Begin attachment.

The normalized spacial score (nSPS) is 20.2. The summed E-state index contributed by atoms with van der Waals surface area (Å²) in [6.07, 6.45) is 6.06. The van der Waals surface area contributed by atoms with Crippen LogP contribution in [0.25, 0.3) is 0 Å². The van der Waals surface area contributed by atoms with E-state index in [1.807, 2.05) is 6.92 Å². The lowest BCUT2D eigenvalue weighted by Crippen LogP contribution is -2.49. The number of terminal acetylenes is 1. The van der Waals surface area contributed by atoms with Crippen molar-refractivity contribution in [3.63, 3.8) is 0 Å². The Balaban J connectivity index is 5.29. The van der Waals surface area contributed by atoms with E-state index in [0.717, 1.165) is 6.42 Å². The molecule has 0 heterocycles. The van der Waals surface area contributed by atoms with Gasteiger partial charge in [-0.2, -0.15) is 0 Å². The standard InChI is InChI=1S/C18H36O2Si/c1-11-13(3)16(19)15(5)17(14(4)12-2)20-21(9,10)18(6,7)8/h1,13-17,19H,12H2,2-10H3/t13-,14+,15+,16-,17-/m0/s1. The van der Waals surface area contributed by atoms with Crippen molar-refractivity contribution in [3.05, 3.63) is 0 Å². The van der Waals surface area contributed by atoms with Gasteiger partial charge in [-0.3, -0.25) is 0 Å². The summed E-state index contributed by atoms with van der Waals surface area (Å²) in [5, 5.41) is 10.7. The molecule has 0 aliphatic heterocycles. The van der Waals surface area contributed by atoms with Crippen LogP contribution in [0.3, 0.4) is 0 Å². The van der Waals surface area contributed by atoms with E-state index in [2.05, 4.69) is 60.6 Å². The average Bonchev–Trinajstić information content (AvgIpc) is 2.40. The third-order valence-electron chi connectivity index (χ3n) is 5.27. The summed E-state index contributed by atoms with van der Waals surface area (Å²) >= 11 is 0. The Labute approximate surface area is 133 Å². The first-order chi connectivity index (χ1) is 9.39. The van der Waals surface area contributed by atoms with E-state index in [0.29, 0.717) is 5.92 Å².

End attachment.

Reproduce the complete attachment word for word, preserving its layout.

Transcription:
The normalized spacial score (nSPS) is 20.2. The summed E-state index contributed by atoms with van der Waals surface area (Å²) in [6.07, 6.45) is 6.06. The van der Waals surface area contributed by atoms with Crippen LogP contribution in [0.25, 0.3) is 0 Å². The van der Waals surface area contributed by atoms with E-state index in [1.807, 2.05) is 6.92 Å². The lowest BCUT2D eigenvalue weighted by Crippen LogP contribution is -2.49. The number of terminal acetylenes is 1. The van der Waals surface area contributed by atoms with Crippen molar-refractivity contribution in [3.63, 3.8) is 0 Å². The Balaban J connectivity index is 5.29. The van der Waals surface area contributed by atoms with E-state index in [0.717, 1.165) is 6.42 Å². The molecule has 0 heterocycles. The van der Waals surface area contributed by atoms with Gasteiger partial charge in [-0.2, -0.15) is 0 Å². The standard InChI is InChI=1S/C18H36O2Si/c1-11-13(3)16(19)15(5)17(14(4)12-2)20-21(9,10)18(6,7)8/h1,13-17,19H,12H2,2-10H3/t13-,14+,15+,16-,17-/m0/s1. The van der Waals surface area contributed by atoms with Crippen molar-refractivity contribution in [3.05, 3.63) is 0 Å². The van der Waals surface area contributed by atoms with Gasteiger partial charge in [-0.3, -0.25) is 0 Å². The summed E-state index contributed by atoms with van der Waals surface area (Å²) in [5, 5.41) is 10.7. The molecule has 0 aliphatic heterocycles. The van der Waals surface area contributed by atoms with Crippen LogP contribution in [0.3, 0.4) is 0 Å². The van der Waals surface area contributed by atoms with E-state index in [2.05, 4.69) is 60.6 Å². The average Bonchev–Trinajstić information content (AvgIpc) is 2.40. The third-order valence-electron chi connectivity index (χ3n) is 5.27. The summed E-state index contributed by atoms with van der Waals surface area (Å²) >= 11 is 0. The Labute approximate surface area is 133 Å². The first-order chi connectivity index (χ1) is 9.39. The van der Waals surface area contributed by atoms with E-state index in [0.29, 0.717) is 5.92 Å².